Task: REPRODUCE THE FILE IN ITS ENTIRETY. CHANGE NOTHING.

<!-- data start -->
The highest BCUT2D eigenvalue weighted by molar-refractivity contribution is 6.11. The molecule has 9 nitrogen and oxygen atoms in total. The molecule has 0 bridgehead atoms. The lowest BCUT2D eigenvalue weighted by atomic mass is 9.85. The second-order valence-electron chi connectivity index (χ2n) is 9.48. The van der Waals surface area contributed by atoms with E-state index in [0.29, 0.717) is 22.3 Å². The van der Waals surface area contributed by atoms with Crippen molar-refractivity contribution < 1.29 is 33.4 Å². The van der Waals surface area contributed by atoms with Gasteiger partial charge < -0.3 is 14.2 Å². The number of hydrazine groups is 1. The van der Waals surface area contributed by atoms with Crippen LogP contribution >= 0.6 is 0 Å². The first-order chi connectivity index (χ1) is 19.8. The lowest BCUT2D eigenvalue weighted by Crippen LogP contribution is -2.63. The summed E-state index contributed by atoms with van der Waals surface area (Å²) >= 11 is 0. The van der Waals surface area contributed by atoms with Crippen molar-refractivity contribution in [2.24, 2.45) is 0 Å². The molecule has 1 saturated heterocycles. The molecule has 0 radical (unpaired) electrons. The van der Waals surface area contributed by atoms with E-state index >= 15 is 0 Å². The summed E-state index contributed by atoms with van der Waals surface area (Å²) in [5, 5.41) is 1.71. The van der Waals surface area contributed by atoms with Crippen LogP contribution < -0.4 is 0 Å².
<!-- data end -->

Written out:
The highest BCUT2D eigenvalue weighted by molar-refractivity contribution is 6.11. The molecule has 9 nitrogen and oxygen atoms in total. The molecule has 0 bridgehead atoms. The lowest BCUT2D eigenvalue weighted by atomic mass is 9.85. The second-order valence-electron chi connectivity index (χ2n) is 9.48. The van der Waals surface area contributed by atoms with E-state index in [0.29, 0.717) is 22.3 Å². The van der Waals surface area contributed by atoms with Crippen molar-refractivity contribution < 1.29 is 33.4 Å². The van der Waals surface area contributed by atoms with Gasteiger partial charge < -0.3 is 14.2 Å². The number of hydrazine groups is 1. The van der Waals surface area contributed by atoms with Crippen LogP contribution >= 0.6 is 0 Å². The first-order chi connectivity index (χ1) is 19.8. The lowest BCUT2D eigenvalue weighted by Crippen LogP contribution is -2.63. The summed E-state index contributed by atoms with van der Waals surface area (Å²) >= 11 is 0. The van der Waals surface area contributed by atoms with Crippen molar-refractivity contribution in [2.24, 2.45) is 0 Å². The molecule has 1 saturated heterocycles. The molecule has 0 radical (unpaired) electrons. The van der Waals surface area contributed by atoms with E-state index >= 15 is 0 Å². The summed E-state index contributed by atoms with van der Waals surface area (Å²) in [5, 5.41) is 1.71. The van der Waals surface area contributed by atoms with Crippen LogP contribution < -0.4 is 0 Å².